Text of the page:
What these outcomes strongly suggest is that many faithist delusionals are high functioning psychopaths (or else sociopaths) either as well as, or instead of, psychotics. The high functioning part is what causes unbelievers so much trouble and strife: we have to tolerate and suffer the impositions of the systematisation of doctrinally encoded and expressed mental illness ad-hoc coming from many social and interpersonal directions at once. Put glibly - in our societies a large array of doctrinal craziness - permitted and even endorsed in its basis by business, government, and monarchies - comes at us from all directions. It is obviously just crazy - just as is having an imaginary friend that one thinks is speaking to one. It doesn't matter how many people do this. It is still obviously a signifier of a deep mental pathology - shared though it may be. It will cause harm at some point, just like believing jumping off a roof will not hurt one if one is wearing a cape, and other similarly delusional beliefs, ultimately do.

Usually - the faithist's internalised doctrinal premises are simply crazy, and this is confirmed because even the other faithists that are also deluded but don't have those specific delusional commitments - even they can see the other faithists are crazy. Ask a Mormon about Islam, or a Protestant about the tenets of Mormonism or Catholicism. They all think the others are loonies. They all seem to miss the point that they have in many cases got the same core delusion - and they fail to identify it as a problem. That is definitely selective cognition on the basis of pathology.

The fact is we are not all equal in terms of psychology and cognition, and this matters immensely. We also change our pschyhological dispositions according to environmental inputs and stress, but some people are simply sick - very many people - and that is the explanation for most adults having paranoid fear-based and duplicitous delusions of reference to and from imaginary Daddy-god-of-the-universe friends.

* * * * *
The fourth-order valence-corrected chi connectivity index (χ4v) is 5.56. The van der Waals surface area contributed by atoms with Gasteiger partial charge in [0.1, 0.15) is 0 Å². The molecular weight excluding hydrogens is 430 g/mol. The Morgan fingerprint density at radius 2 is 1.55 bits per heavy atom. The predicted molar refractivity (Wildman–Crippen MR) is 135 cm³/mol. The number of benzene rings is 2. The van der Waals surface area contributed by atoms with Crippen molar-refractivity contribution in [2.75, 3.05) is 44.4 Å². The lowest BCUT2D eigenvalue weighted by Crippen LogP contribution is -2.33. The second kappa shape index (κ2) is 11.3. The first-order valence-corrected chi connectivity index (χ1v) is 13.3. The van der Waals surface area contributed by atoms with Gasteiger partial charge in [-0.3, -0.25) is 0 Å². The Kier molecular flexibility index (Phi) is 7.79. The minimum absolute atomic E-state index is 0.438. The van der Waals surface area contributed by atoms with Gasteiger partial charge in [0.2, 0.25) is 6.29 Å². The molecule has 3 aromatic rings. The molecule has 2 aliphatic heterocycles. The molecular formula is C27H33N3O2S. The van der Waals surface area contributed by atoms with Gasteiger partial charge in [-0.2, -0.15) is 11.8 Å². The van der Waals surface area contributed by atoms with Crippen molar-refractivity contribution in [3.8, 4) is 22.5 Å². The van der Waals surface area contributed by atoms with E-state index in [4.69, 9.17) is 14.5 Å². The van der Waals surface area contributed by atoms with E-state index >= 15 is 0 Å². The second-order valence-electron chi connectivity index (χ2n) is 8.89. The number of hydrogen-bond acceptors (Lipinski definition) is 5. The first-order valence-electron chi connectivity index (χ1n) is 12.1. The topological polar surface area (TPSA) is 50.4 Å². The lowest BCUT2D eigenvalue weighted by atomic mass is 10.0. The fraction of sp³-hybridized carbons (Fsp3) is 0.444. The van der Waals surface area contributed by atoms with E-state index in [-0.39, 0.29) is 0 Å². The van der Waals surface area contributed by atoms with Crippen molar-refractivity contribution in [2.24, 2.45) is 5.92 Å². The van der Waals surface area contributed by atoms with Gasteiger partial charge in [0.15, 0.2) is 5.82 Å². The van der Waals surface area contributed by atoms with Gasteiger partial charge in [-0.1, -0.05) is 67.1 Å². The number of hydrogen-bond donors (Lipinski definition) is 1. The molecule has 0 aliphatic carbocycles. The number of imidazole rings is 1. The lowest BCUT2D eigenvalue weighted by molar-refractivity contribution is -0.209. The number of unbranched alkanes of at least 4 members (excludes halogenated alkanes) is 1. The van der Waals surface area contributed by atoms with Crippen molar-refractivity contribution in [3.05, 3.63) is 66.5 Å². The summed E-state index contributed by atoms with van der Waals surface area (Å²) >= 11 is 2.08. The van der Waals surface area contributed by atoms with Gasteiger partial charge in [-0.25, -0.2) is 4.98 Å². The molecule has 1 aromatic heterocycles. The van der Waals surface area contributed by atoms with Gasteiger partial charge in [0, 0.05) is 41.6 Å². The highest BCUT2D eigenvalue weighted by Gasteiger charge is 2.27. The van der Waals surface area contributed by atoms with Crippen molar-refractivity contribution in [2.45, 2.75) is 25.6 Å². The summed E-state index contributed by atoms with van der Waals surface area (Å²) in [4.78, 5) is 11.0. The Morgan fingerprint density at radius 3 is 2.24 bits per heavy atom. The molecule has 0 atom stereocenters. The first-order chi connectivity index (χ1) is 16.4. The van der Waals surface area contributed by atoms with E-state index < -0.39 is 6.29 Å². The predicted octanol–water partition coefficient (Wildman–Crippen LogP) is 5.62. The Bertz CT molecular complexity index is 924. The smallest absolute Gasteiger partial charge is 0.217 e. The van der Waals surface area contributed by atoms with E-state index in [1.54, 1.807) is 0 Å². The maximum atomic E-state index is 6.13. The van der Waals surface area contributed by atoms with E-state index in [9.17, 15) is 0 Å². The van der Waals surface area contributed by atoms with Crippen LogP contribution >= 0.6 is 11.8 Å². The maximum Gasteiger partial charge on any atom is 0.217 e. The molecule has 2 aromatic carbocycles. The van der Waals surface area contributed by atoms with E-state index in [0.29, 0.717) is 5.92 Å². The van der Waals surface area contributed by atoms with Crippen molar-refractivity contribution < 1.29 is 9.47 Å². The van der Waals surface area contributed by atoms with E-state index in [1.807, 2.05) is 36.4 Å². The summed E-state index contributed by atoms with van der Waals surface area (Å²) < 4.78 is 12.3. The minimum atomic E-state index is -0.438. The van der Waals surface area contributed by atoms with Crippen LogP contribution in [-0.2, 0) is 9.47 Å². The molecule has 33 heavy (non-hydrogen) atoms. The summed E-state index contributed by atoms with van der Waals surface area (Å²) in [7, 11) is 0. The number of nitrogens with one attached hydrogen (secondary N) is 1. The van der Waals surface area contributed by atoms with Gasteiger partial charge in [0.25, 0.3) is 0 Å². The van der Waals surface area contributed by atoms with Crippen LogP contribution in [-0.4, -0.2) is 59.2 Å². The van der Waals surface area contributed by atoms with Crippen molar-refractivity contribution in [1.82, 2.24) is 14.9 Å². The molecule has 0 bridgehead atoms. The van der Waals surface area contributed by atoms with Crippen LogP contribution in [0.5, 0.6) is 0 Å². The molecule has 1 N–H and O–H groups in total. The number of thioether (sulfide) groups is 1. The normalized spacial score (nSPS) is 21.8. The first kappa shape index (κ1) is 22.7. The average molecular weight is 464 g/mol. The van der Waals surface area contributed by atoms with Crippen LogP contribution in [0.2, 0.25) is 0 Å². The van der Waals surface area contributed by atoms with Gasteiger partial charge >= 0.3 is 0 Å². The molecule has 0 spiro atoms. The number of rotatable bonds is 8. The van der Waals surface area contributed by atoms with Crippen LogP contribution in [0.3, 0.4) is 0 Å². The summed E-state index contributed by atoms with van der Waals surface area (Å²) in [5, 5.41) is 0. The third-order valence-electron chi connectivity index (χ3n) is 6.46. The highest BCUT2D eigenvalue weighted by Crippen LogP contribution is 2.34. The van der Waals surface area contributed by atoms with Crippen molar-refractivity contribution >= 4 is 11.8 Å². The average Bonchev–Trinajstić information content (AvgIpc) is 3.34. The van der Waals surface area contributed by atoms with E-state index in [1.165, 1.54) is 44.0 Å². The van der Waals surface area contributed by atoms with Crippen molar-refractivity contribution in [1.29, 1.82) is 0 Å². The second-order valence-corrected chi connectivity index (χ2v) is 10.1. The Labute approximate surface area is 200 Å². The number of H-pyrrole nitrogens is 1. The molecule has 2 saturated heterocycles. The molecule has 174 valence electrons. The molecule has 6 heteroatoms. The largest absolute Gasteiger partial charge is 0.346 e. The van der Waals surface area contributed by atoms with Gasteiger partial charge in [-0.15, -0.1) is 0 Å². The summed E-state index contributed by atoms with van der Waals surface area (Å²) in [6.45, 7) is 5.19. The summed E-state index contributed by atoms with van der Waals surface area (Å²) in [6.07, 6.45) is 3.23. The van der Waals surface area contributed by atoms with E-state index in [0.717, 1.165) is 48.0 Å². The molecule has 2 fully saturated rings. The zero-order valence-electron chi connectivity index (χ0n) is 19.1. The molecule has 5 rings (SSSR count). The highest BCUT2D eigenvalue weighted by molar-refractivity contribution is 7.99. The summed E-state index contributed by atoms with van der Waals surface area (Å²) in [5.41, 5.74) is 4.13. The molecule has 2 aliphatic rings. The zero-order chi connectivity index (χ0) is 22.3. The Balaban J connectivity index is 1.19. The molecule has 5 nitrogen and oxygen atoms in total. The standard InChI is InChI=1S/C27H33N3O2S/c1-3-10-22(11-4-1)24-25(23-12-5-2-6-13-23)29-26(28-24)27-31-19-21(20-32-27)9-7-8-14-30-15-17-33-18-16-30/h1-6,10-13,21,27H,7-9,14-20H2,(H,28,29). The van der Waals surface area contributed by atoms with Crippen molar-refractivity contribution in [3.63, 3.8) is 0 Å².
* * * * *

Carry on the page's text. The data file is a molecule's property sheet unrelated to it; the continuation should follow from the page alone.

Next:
When are we going to stop lying to ourselves and admit that having imaginary power friends is something people of low emotional and other intelligence do, or something that people do when suffering extreme stress-induced cognitive impediment (which is why the Church goes after 'broken' people), and that it is simply pathological, and that big numbers make no difference to this. Actually - more people in a society leaning towards such obviously paranoid and delusional pathologies is perhaps exactly what we should expect from the environment that our religio-cultural proclivities produce in the first place (source: AlJazeera via Youtube).

Cultural norms and sensitivity to them are not an adequate way to determine mental health. There are too many other factors that should and do have more weight. Scientific and rational thinking should be the cultural norm by norm by now. Faith wins not because of some problem with scientific discourse or thought - but because people who take up faith are basically not well.

There is a tendency by some clinical psychiatrists and cultural commentators to try to override the issue by stating that we are all mentally ill, and that we are all bigoted in some way. This is simply not a coherent way to analyse a situation where one person A has an imaginary power-god friend that they believe is talking to them and others through many channels, and they either immediately or ultimately (usually both) require compliance, submission, and mental assent to the validity of their (obviously fairly crazy) beliefs from person B. Person B has no such proclivities and places no such requirements on person A. Persons A and B are obviously not both pathological. Only person A is.